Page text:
The Polar Grid research team started initial planning earlier this month, and they hope to begin equipment installation in late fall of 2007. Under the leadership of Geoffrey C. Fox, director of Pervasive Technology Labs' Community Grids Lab and IU professor of informatics, the project team includes partners from Elizabeth City State University and the University of Kansas' Center for the Remote Sensing of Ice Sheets.
About Pervasive Technology Labs and UITS at Indiana University
Pervasive Technology Labs at Indiana University (pervasive.iu.edu) was established in 1999 by a grant from Lilly Endowment, Inc. It performs leading-edge research based on the ubiquity of information technology in today's world, creating new inventions, devices and software that extend the capabilities of information technology in advanced research and everyday life. Fundamental to its mission are efforts to attract, encourage, educate and retain Indiana 's workforce of tomorrow, and to accelerate economic growth in the state through the commercialization of new inventions and by forming and supporting new start-up companies. In carrying out its mission, Pervasive Technology Labs is helping Indiana University maintain its position of international leadership in information technology research and as a result is helping to enhance the prosperity of the entire state of Indiana.
University Information Technology Services at IU, with offices on the Bloomington and Indianapolis campuses, develops and maintains a university-wide information technology environment to support excellence in research, teaching, outreach and lifelong learning. Through providing high performance computing, visualization technologies and network management, UITS contributes toward the advancement of multi-disciplinary research. It also supports research among hundreds of research and education institutions by providing network operations for several advanced networks such as Internet2.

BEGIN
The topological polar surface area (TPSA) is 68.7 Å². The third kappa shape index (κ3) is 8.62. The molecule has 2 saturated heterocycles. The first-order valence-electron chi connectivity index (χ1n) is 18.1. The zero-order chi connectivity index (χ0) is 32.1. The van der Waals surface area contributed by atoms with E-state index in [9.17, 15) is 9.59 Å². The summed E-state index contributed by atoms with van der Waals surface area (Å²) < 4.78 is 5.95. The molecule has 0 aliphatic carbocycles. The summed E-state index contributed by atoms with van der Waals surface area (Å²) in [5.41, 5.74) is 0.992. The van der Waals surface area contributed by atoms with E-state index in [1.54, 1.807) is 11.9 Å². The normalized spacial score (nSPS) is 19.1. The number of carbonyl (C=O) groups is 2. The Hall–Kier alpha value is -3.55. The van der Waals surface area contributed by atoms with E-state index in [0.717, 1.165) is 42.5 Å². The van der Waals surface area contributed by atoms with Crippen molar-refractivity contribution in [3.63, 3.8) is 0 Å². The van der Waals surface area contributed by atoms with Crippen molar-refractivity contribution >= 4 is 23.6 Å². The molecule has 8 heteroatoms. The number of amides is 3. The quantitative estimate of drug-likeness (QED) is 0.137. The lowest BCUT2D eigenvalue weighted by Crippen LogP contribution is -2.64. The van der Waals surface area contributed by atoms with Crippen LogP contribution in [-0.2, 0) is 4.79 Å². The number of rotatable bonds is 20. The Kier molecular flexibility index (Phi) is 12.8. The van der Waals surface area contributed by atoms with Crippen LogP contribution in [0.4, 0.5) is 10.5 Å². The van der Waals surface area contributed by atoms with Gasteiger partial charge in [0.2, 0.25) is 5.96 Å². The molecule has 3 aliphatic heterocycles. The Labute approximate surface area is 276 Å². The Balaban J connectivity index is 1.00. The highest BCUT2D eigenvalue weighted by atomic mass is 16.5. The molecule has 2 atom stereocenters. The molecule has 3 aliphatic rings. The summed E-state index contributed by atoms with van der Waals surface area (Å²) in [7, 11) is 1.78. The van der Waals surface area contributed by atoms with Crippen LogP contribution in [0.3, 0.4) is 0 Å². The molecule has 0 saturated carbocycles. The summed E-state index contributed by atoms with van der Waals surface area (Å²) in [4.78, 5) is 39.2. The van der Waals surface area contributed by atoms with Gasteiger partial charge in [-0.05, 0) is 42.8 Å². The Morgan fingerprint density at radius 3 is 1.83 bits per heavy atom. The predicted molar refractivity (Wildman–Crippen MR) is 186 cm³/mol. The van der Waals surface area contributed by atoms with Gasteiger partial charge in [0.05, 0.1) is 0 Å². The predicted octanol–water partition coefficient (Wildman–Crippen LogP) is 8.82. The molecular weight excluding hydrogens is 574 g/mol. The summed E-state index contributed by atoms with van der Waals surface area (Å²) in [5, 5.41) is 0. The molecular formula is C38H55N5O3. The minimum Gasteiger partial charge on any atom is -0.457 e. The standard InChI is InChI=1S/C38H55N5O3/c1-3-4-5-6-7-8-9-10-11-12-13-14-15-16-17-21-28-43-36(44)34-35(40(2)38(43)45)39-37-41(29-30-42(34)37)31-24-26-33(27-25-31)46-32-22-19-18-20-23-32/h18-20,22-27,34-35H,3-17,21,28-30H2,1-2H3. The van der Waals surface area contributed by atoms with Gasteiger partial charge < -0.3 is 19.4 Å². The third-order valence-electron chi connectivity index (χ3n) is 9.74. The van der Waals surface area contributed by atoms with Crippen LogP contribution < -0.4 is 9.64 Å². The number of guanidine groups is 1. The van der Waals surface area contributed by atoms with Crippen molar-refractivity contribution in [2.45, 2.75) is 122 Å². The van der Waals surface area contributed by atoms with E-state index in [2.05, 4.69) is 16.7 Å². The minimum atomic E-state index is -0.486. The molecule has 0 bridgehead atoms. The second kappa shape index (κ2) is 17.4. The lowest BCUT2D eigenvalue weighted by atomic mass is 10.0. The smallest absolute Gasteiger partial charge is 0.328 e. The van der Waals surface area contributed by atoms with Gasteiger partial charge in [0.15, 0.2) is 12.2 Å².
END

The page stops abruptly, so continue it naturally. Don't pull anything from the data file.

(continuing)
About Elizabeth City State University
Elizabeth City State University is a historically black university located in the northeastern corner of North Carolina. Through its Center of Excellence in Remote Sensing Education and Research, ECSU continues to develop its remote sensing and cyberinfrastructure capabilities which serve the polar science community and impact the economic development of the region. The impressive commitment of ECSU to this project include both a newly remodeled building and faculty lines.
About the Center for Remote Sensing of Ice Sheets
The Center for Remote Sensing of Ice Sheets (www.cresis.ku.edu) is a science and technology center established by the National Science Foundation (NSF) in 2005, with the mission of developing new technologies and computer models to investigate the present and future contribution of the Greenland and Antarctica ice sheets to sea level change. NSF's Science and Technology Center (STC) program combines the efforts of scientists and engineers to respond to problems of global significance, supporting the intense, sustained, collaborative work that is required to achieve progress in these areas. CReSIS provides students and faculty with opportunities to pursue exciting research in a variety of disciplines; to collaborate with world-class scientists and engineers in the U.S. and abroad; and to make meaningful contributions to the ongoing, urgent work of addressing the impact of climate change. CReSIS is comprised of six partner universities, with the headquarters located at the lead institution, the University of Kansas.